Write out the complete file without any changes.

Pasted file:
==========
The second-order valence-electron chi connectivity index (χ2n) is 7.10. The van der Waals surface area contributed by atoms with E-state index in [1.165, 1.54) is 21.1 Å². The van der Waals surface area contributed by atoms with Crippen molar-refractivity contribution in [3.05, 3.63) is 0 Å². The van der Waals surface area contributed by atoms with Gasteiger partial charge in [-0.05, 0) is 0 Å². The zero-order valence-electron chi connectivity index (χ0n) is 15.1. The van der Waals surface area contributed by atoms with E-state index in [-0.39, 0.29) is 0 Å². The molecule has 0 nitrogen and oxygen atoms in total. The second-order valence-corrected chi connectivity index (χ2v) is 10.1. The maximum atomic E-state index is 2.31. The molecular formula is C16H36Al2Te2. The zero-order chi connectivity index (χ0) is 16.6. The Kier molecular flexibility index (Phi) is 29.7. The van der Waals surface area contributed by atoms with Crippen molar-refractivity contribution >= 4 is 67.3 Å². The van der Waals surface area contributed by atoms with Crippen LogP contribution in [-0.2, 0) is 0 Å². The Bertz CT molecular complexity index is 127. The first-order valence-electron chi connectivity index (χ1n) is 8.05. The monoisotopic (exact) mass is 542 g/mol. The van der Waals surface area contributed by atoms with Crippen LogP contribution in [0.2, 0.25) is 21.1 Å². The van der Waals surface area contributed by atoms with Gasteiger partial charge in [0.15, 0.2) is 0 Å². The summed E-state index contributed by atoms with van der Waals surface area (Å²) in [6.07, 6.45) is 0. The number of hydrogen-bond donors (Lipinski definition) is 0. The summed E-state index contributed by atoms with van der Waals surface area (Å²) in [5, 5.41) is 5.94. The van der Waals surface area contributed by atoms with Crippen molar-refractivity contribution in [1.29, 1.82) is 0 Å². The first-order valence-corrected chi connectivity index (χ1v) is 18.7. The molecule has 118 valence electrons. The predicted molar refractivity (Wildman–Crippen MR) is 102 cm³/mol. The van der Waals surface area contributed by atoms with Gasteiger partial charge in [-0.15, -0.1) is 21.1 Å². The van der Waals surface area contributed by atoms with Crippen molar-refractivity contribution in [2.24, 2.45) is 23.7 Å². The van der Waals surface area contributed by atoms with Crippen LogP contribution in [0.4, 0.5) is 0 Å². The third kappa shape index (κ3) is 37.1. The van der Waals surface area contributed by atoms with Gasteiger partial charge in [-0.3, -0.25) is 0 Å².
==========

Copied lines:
The second-order valence-electron chi connectivity index (χ2n) is 7.10. The van der Waals surface area contributed by atoms with E-state index in [1.165, 1.54) is 21.1 Å². The van der Waals surface area contributed by atoms with Crippen molar-refractivity contribution in [3.05, 3.63) is 0 Å². The van der Waals surface area contributed by atoms with Gasteiger partial charge in [-0.05, 0) is 0 Å². The zero-order valence-electron chi connectivity index (χ0n) is 15.1. The van der Waals surface area contributed by atoms with E-state index in [-0.39, 0.29) is 0 Å². The molecule has 0 nitrogen and oxygen atoms in total. The second-order valence-corrected chi connectivity index (χ2v) is 10.1. The maximum atomic E-state index is 2.31. The molecular formula is C16H36Al2Te2. The zero-order chi connectivity index (χ0) is 16.6. The Kier molecular flexibility index (Phi) is 29.7. The van der Waals surface area contributed by atoms with Crippen molar-refractivity contribution >= 4 is 67.3 Å². The van der Waals surface area contributed by atoms with Crippen LogP contribution in [-0.2, 0) is 0 Å². The Bertz CT molecular complexity index is 127. The first-order valence-electron chi connectivity index (χ1n) is 8.05. The monoisotopic (exact) mass is 542 g/mol. The van der Waals surface area contributed by atoms with Crippen LogP contribution in [0.2, 0.25) is 21.1 Å². The van der Waals surface area contributed by atoms with Gasteiger partial charge in [0.15, 0.2) is 0 Å². The summed E-state index contributed by atoms with van der Waals surface area (Å²) in [6.07, 6.45) is 0. The number of hydrogen-bond donors (Lipinski definition) is 0. The summed E-state index contributed by atoms with van der Waals surface area (Å²) in [5, 5.41) is 5.94. The van der Waals surface area contributed by atoms with Crippen molar-refractivity contribution in [1.29, 1.82) is 0 Å². The first-order valence-corrected chi connectivity index (χ1v) is 18.7. The molecule has 118 valence electrons. The predicted molar refractivity (Wildman–Crippen MR) is 102 cm³/mol. The van der Waals surface area contributed by atoms with Gasteiger partial charge in [-0.15, -0.1) is 21.1 Å². The van der Waals surface area contributed by atoms with Crippen molar-refractivity contribution in [2.24, 2.45) is 23.7 Å². The van der Waals surface area contributed by atoms with Crippen LogP contribution in [0.4, 0.5) is 0 Å². The third kappa shape index (κ3) is 37.1. The van der Waals surface area contributed by atoms with Gasteiger partial charge in [-0.3, -0.25) is 0 Å².